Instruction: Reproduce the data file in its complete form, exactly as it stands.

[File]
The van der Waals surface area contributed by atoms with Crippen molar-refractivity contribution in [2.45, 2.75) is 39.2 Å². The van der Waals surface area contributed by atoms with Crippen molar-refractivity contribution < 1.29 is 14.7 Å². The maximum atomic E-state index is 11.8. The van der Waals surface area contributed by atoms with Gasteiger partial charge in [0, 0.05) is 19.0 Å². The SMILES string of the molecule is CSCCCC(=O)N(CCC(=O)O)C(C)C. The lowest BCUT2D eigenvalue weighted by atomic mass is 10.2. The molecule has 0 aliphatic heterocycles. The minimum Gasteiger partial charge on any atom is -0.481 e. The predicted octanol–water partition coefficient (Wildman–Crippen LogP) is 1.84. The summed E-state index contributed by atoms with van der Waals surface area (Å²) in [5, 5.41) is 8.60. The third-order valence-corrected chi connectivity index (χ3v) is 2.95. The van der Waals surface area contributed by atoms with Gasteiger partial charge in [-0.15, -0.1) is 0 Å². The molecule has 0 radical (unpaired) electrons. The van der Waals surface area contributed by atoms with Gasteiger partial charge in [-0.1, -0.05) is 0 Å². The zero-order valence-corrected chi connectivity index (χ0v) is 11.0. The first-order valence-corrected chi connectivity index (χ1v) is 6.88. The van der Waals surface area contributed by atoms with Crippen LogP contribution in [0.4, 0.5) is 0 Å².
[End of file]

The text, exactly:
The van der Waals surface area contributed by atoms with Crippen molar-refractivity contribution in [2.45, 2.75) is 39.2 Å². The van der Waals surface area contributed by atoms with Crippen molar-refractivity contribution < 1.29 is 14.7 Å². The maximum atomic E-state index is 11.8. The van der Waals surface area contributed by atoms with Gasteiger partial charge in [0, 0.05) is 19.0 Å². The SMILES string of the molecule is CSCCCC(=O)N(CCC(=O)O)C(C)C. The lowest BCUT2D eigenvalue weighted by atomic mass is 10.2. The molecule has 0 aliphatic heterocycles. The minimum Gasteiger partial charge on any atom is -0.481 e. The predicted octanol–water partition coefficient (Wildman–Crippen LogP) is 1.84. The summed E-state index contributed by atoms with van der Waals surface area (Å²) in [5, 5.41) is 8.60. The third-order valence-corrected chi connectivity index (χ3v) is 2.95. The van der Waals surface area contributed by atoms with Gasteiger partial charge in [-0.15, -0.1) is 0 Å². The molecule has 0 radical (unpaired) electrons. The van der Waals surface area contributed by atoms with Gasteiger partial charge in [-0.1, -0.05) is 0 Å². The zero-order valence-corrected chi connectivity index (χ0v) is 11.0. The first-order valence-corrected chi connectivity index (χ1v) is 6.88. The van der Waals surface area contributed by atoms with Crippen LogP contribution in [0.4, 0.5) is 0 Å².